The big snow: all you need to know
Antarctic Vortex*, Snownami, Snowmageddon III – the overdue and eagerly awaited third installment to last June/July’s twin features – or just a good ol’ fashion few days of heavy snow.
Call it what you will but it is looking bloody impressive after a season start that had been leaner than a supermodel’s rider.
Read on to have it explained to you in laymen’s terms with some predictions from people far clueier (is that even a word?) in these matters than me.
The story so far
Until late this afternoon around 15cm of snow has fallen in the ski areas of NSW and Victoria. But that really is just a taster. There’ll be a short break before things start to get really interesting.
What’s to come
Most agree some serious snow through ’til next Friday, the majority coming through by Tuesday with some good top ups after that.
Jane’s Weather: “So, this all adds up to 75 to 120 centimetres, from today to next Friday. Enjoy.” Total call: up to 1.2 metres.
Snowatch (The Frog): “The Entrée of the July Snow Mega Meal has arrived in the mountains wetting the appetite for the Main Course that should arrive tomorrow and continue into Monday. Then a Dessert of light snow on and off for most of next week should finish us off nicely.” Total call: up to 90cm.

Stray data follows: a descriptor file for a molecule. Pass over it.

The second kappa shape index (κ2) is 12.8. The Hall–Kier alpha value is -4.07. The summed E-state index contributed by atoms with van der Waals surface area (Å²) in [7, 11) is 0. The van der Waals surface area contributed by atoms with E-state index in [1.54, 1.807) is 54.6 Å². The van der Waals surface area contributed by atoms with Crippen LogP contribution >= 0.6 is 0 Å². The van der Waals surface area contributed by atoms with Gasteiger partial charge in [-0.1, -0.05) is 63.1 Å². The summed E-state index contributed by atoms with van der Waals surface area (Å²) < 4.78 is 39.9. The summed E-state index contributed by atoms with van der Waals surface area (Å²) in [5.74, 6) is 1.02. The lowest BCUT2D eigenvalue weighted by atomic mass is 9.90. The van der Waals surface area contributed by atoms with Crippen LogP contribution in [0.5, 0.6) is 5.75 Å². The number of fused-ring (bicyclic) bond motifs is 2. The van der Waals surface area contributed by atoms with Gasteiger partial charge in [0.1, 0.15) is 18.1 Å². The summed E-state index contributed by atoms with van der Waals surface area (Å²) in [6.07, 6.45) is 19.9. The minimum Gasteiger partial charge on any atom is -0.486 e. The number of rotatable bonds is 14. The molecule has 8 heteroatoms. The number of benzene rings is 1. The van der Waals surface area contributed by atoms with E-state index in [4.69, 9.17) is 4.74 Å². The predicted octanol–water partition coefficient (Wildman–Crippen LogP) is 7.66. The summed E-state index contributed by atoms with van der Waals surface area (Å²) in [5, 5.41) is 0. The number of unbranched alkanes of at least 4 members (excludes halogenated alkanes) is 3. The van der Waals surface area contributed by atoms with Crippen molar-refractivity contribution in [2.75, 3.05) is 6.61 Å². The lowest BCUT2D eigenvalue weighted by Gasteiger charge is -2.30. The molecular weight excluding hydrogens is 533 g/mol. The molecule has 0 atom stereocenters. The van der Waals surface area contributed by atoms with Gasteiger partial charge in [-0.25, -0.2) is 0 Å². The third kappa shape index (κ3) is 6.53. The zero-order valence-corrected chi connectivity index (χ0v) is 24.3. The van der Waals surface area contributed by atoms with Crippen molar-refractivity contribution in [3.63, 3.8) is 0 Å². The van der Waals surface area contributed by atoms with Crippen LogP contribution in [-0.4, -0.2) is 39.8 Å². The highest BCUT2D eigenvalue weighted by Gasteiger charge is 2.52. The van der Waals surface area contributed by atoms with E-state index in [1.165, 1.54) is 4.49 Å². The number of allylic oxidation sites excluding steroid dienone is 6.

Mountainwatch (The Grasshopper): Everything is still on track this weekend, the action really begins on Saturday, with blizzard conditions and about 20-30cm of fresh by Sunday morning. A nice south-westerly keeps things cold for the next few days as the low moves into the Tasman. By Monday this low will be spinning its way across to New Zealand, dragging more cold air and moisture up across the south-east. So what kind of totals can we expect? I’m sticking with between 50-70cm from Friday to Tuesday. (And up to another 30cm through to the 16th). Total call: Up to 1 metre.
The Bureau of Meteorology (BOM): Snow through until next Friday. Total call: N/A
Dean Martin … ’cause I can
Why, why, why Delilah
An extensive area of cold air from the south is hitting a large slab of the east coast. The upper air temperatures are below 1000 metres. Combine that with heavy precipitation and you get (or will get as the uppers change) snow down to levels below that mark. And in good quantities. Couple it with the fact it is a slow moving front and you hit the triumvirate: snow, low levels and falling over multiple days.
In other words a skier’s and snowboarder’s white dream.
On a final very serious note it will likely be very chaotic on the roads over this time. Carry chains and know how to fit them or take it easy and take public transport or the ski tube if applicable.
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